I've been spending a lot of time thinking about what sort of research I want to do and I feel like I have two basic choices: work on building the "new" biology [ie synthetic biology] or work on figuring out the "old" biology [ie biology as it currently exists], albeit with new, heavily computational, tools. To help me get my head around it, I've been looking at it through a lens that I'm familiar with, namely computers and software. Viewed through that lens, the two choices break down like this:
[Disclaimer: I'm still pretty clueless about biology, so it may well be that this analogy totally falls apart on closer inspection ;-)]
Synthetic biology is like being given the chance to build a new computing system from scratch, pretty much from the ground up. This means that you get to define everything yourself -- the architecture of the computer, the instruction set, the memory hierarchy etc, so you get [hopefully] exactly what you want. However, with that also comes the fact that you then have to fully design and build all of it -- you have to write the microcode, the compiler, the operating system and all the system services yourself, and debug each level. That's a pretty daunting task, especially given the limited understanding we currently have of all the forces acting on even the simplest biological system and the tools we have for investigating [ie "debugging and inspecting"] biological systems.
So, the end result will be [we hope] much more amenable to human understanding and manipulation, but it'll take a while to get there. How long "a while" is of course depends on the level of functionality being aimed for, but I suspect it'll be at least 5-10 years before we can reliably [ie resistant to mutation, able to operate under many different conditions etc] build something like a biological circuit that counts the number of cell divisions and induces cell death if the cell has divided more than, say, 100 times.
The "old" biology is like being given a working system [ie the human body] and being told "Figure out how it works, figure out how to fix it when it's broken [eg in disease] and figure out how to make it do certain things better [eg maybe a stronger immune system]". In this case, you already have a working system, but it's insanely complicated and not really "designed" to do anything except survive in any way that's possible. It's pretty much an engineer's nightmare in that there is no modularity, exceptions to just about every rule, bugs [and features] we don't know about, zillions of interacting parts and unknown forces [like selective pressure] acting on it and changing it in ways we don't understand. Oh, and God forgot to leave us the instruction manual and doesn't pick up the phone when we call tech support. Everything we know, we've had to figure out on our own, and that will always be the case; the problem of "debugging" tools is even more acute here than in synthetic biology because we don't even know all the parts to look at. The flip side is that you don't have to re-invent and re-build everything from scratch -- once you figure out the rules for the little corner of it that you care about, you can manipulate it and have an already-working system in place to test out your changes.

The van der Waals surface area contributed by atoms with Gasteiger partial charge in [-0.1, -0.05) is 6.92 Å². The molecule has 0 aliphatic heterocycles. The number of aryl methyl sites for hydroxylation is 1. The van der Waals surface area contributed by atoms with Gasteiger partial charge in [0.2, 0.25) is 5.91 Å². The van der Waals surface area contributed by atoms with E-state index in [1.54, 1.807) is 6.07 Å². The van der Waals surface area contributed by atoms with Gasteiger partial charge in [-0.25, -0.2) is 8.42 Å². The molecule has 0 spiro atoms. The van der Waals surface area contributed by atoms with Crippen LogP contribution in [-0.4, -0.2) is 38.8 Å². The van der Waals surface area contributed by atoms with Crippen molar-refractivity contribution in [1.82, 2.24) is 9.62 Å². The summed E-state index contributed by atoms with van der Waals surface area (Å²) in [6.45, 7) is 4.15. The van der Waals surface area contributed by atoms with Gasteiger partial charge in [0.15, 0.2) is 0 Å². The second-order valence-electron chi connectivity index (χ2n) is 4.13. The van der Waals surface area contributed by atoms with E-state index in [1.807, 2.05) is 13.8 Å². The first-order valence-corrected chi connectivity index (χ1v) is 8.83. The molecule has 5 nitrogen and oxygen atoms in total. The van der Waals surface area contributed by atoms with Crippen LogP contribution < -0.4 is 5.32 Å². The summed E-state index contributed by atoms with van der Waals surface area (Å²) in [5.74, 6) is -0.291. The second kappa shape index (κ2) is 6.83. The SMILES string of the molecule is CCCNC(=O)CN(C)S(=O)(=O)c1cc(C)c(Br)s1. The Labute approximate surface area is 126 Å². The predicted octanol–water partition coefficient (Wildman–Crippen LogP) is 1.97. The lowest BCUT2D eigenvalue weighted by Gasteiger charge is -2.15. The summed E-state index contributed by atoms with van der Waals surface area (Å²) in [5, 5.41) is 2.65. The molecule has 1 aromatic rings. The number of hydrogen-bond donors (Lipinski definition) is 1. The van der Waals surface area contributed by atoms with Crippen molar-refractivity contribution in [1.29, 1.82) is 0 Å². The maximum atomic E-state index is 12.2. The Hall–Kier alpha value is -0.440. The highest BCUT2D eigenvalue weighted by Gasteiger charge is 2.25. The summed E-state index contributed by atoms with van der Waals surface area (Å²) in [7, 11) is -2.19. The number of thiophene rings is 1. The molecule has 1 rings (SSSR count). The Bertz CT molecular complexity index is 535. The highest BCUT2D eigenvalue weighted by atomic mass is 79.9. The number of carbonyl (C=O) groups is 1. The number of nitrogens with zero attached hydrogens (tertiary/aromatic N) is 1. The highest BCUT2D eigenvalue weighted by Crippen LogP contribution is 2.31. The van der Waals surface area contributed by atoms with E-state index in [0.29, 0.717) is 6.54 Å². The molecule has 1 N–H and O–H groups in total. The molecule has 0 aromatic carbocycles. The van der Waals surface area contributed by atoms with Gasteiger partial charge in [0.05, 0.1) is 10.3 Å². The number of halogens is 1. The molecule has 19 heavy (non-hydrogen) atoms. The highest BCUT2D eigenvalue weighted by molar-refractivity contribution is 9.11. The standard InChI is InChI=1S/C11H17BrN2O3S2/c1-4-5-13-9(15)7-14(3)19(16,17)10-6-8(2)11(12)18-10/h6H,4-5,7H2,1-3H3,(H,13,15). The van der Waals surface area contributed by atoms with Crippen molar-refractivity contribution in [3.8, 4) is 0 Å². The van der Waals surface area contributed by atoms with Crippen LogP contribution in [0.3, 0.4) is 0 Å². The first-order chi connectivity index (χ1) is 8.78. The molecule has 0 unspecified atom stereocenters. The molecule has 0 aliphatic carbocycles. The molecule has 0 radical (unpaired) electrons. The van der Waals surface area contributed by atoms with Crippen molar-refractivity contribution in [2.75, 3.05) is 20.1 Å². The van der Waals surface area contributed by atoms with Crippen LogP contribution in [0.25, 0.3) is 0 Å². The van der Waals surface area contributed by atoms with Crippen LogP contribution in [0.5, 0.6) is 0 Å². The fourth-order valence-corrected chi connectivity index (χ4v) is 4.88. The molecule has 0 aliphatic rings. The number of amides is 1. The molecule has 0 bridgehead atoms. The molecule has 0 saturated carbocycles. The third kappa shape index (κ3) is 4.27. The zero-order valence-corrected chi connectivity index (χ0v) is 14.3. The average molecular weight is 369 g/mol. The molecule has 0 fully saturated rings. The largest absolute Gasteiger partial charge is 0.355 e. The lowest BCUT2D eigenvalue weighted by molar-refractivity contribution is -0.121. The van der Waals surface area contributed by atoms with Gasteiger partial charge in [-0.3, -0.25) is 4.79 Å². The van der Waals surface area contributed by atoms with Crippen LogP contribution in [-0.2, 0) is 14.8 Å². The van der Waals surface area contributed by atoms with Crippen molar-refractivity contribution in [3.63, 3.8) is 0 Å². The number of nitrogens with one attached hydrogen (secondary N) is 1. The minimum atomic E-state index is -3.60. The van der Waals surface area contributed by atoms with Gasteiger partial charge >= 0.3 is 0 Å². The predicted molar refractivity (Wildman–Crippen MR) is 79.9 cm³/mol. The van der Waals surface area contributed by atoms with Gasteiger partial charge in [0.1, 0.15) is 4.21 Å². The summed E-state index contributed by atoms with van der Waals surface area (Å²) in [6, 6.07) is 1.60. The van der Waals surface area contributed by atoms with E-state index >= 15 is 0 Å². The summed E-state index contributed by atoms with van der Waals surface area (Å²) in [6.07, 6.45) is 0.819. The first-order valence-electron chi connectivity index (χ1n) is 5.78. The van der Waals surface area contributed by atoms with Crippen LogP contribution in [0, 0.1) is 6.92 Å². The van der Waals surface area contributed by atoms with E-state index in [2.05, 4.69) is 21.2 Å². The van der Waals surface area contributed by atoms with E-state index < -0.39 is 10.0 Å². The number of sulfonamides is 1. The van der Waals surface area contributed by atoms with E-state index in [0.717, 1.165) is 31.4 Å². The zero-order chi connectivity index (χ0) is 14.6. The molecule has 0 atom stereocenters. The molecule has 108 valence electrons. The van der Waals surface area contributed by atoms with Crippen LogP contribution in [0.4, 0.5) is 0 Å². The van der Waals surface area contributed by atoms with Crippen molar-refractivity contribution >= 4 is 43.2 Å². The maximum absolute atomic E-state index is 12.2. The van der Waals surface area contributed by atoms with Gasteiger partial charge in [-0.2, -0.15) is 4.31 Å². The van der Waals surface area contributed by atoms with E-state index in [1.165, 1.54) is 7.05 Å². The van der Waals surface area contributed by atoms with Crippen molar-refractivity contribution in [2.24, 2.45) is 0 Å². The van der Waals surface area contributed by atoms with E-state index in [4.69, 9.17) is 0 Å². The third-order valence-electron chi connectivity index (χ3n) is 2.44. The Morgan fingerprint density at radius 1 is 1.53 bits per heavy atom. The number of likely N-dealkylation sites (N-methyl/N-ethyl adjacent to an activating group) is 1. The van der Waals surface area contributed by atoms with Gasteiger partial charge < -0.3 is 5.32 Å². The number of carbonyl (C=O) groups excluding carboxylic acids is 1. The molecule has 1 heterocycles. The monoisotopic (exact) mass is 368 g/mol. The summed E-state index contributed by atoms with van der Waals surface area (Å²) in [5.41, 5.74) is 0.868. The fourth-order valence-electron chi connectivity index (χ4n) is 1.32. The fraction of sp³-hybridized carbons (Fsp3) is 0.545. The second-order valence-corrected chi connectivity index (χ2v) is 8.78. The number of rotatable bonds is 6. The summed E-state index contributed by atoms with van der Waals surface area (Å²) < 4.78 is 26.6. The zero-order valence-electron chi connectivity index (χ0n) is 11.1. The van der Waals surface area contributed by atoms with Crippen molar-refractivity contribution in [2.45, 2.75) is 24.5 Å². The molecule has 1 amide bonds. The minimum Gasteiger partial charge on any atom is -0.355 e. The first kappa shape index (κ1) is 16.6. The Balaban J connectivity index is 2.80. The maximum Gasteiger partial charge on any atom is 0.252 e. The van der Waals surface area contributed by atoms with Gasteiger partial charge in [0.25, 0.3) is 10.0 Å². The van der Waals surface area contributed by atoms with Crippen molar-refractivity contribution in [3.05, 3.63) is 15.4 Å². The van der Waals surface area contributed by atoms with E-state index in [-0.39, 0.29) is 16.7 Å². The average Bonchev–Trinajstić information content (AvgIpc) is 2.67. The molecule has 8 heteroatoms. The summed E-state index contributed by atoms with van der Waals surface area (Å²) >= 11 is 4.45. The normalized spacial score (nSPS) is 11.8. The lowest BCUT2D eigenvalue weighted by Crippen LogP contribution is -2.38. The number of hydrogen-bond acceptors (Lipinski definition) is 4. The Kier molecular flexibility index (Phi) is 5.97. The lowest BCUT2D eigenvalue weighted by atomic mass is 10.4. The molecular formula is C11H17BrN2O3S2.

The question for me is: if I want to work on something that can lead to applicable technology, which direction do I pick ? In software terms, it's basically "Should I rewrite the program or should I patch the existing one ?". The answer, as with many things, is "It depends" -- on how quickly you need it, how much it's allowed to cost, who your existing customers are and what their needs are etc.
In the [really ?] long term, I think synthetic biology has the bigger upside -- being able to custom-build biological circuitry and insert it into living organisms is just about the most powerful technology I can think of [wouldn't it be nice, or at least more practical sometimes, if we all had chloroplasts so we could get energy from sunlight and a handful of nutrients found in soil, rather than having to eat ?]. In the short term, well, people are ill and dying now and there's lots of work to be done in figuring out what ails them and how to prevent that.
The programmer in me is saying "Go with the new stuff -- you get to totally build your own system ! Who wants to work on a grotty system that's already a few billion years old ? Let somebody else do tech support for version 1.0, version 2.0 will be so much cooler and more exciting !". The pragmatic part of me is saying "Yeah, human 1.0 is old, but we've got over 6 billion customers and more being born everyday and so far 2.0 is mostly spec-ware, so the right thing to do is work on 1.0 and squeeze as much out of that as possible."
Right now, I'm pretty squarely on the fence. I have to pick a thesis advisor and lab by the end of the first year, so that's as long as I can stay on the fence, but I'd like to get off it sooner than that.